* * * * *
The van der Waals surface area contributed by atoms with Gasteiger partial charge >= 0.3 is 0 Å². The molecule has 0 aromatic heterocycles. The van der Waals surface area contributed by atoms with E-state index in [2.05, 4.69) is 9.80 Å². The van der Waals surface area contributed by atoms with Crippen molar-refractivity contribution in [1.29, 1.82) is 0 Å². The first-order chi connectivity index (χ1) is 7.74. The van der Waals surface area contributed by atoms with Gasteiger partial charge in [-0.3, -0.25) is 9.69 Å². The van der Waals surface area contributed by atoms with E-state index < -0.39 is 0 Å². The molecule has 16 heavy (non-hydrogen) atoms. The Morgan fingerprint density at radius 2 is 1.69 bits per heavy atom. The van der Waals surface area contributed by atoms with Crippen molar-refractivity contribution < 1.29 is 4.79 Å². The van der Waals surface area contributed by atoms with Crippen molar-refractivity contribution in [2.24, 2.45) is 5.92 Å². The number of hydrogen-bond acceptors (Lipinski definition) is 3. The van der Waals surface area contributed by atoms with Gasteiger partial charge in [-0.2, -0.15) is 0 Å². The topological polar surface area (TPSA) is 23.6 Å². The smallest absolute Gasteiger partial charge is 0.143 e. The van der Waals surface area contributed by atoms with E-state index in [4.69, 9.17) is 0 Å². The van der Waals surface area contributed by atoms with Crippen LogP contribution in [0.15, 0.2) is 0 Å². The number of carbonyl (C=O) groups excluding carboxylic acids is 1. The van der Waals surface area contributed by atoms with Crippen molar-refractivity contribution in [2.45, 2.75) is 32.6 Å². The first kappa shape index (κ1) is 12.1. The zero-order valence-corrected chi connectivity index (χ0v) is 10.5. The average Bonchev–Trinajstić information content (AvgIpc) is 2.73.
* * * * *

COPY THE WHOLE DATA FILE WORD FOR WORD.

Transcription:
The van der Waals surface area contributed by atoms with Gasteiger partial charge >= 0.3 is 0 Å². The molecule has 0 aromatic heterocycles. The van der Waals surface area contributed by atoms with E-state index in [2.05, 4.69) is 9.80 Å². The van der Waals surface area contributed by atoms with Crippen molar-refractivity contribution in [1.29, 1.82) is 0 Å². The first-order chi connectivity index (χ1) is 7.74. The van der Waals surface area contributed by atoms with Gasteiger partial charge in [-0.3, -0.25) is 9.69 Å². The van der Waals surface area contributed by atoms with E-state index < -0.39 is 0 Å². The molecule has 16 heavy (non-hydrogen) atoms. The Morgan fingerprint density at radius 2 is 1.69 bits per heavy atom. The van der Waals surface area contributed by atoms with Crippen molar-refractivity contribution < 1.29 is 4.79 Å². The van der Waals surface area contributed by atoms with Crippen molar-refractivity contribution in [2.24, 2.45) is 5.92 Å². The number of hydrogen-bond acceptors (Lipinski definition) is 3. The van der Waals surface area contributed by atoms with Gasteiger partial charge in [-0.2, -0.15) is 0 Å². The topological polar surface area (TPSA) is 23.6 Å². The smallest absolute Gasteiger partial charge is 0.143 e. The van der Waals surface area contributed by atoms with E-state index in [4.69, 9.17) is 0 Å². The van der Waals surface area contributed by atoms with Crippen LogP contribution in [0.15, 0.2) is 0 Å². The number of carbonyl (C=O) groups excluding carboxylic acids is 1. The van der Waals surface area contributed by atoms with Crippen molar-refractivity contribution in [2.45, 2.75) is 32.6 Å². The first kappa shape index (κ1) is 12.1. The zero-order valence-corrected chi connectivity index (χ0v) is 10.5. The average Bonchev–Trinajstić information content (AvgIpc) is 2.73.